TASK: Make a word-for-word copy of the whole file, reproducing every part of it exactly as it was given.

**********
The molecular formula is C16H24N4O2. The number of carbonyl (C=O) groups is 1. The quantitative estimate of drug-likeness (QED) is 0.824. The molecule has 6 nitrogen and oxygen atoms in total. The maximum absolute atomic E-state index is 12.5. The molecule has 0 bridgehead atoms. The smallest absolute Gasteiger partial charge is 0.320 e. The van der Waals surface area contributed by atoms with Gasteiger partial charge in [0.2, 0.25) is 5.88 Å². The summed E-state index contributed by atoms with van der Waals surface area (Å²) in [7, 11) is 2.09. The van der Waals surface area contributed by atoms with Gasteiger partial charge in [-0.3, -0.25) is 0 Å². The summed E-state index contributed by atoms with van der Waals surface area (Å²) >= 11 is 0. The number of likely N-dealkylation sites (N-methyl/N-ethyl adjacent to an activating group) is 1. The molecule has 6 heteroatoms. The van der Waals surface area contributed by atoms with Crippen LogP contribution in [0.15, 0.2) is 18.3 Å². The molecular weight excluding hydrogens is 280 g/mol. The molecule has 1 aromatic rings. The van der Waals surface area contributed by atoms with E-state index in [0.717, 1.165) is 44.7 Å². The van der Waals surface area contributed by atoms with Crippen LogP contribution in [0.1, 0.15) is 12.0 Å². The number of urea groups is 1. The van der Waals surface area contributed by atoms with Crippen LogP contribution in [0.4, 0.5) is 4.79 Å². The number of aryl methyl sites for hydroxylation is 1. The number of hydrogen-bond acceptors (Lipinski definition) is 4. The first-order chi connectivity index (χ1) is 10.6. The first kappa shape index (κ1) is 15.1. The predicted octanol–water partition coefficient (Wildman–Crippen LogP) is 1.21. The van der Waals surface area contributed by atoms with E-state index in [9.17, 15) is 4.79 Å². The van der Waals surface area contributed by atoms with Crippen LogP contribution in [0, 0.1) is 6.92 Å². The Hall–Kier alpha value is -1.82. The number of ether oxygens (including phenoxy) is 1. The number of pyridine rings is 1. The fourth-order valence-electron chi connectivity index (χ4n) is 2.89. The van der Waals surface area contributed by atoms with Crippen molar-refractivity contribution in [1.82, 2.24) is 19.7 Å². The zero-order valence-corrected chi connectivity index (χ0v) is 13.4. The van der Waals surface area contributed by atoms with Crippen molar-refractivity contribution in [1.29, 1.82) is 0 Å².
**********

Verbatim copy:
The molecular formula is C16H24N4O2. The number of carbonyl (C=O) groups is 1. The quantitative estimate of drug-likeness (QED) is 0.824. The molecule has 6 nitrogen and oxygen atoms in total. The maximum absolute atomic E-state index is 12.5. The molecule has 0 bridgehead atoms. The smallest absolute Gasteiger partial charge is 0.320 e. The van der Waals surface area contributed by atoms with Gasteiger partial charge in [0.2, 0.25) is 5.88 Å². The summed E-state index contributed by atoms with van der Waals surface area (Å²) in [7, 11) is 2.09. The van der Waals surface area contributed by atoms with Gasteiger partial charge in [-0.3, -0.25) is 0 Å². The summed E-state index contributed by atoms with van der Waals surface area (Å²) >= 11 is 0. The number of likely N-dealkylation sites (N-methyl/N-ethyl adjacent to an activating group) is 1. The molecule has 6 heteroatoms. The van der Waals surface area contributed by atoms with Crippen LogP contribution in [0.15, 0.2) is 18.3 Å². The molecular weight excluding hydrogens is 280 g/mol. The molecule has 1 aromatic rings. The van der Waals surface area contributed by atoms with E-state index in [0.717, 1.165) is 44.7 Å². The van der Waals surface area contributed by atoms with Crippen LogP contribution in [0.1, 0.15) is 12.0 Å². The number of urea groups is 1. The van der Waals surface area contributed by atoms with Crippen LogP contribution in [0.4, 0.5) is 4.79 Å². The number of aryl methyl sites for hydroxylation is 1. The number of hydrogen-bond acceptors (Lipinski definition) is 4. The first-order chi connectivity index (χ1) is 10.6. The first kappa shape index (κ1) is 15.1. The predicted octanol–water partition coefficient (Wildman–Crippen LogP) is 1.21. The van der Waals surface area contributed by atoms with E-state index in [9.17, 15) is 4.79 Å². The van der Waals surface area contributed by atoms with Crippen LogP contribution in [0, 0.1) is 6.92 Å². The Hall–Kier alpha value is -1.82. The number of ether oxygens (including phenoxy) is 1. The number of pyridine rings is 1. The fourth-order valence-electron chi connectivity index (χ4n) is 2.89. The van der Waals surface area contributed by atoms with Crippen molar-refractivity contribution in [1.82, 2.24) is 19.7 Å². The zero-order valence-corrected chi connectivity index (χ0v) is 13.4. The van der Waals surface area contributed by atoms with Crippen molar-refractivity contribution in [1.29, 1.82) is 0 Å².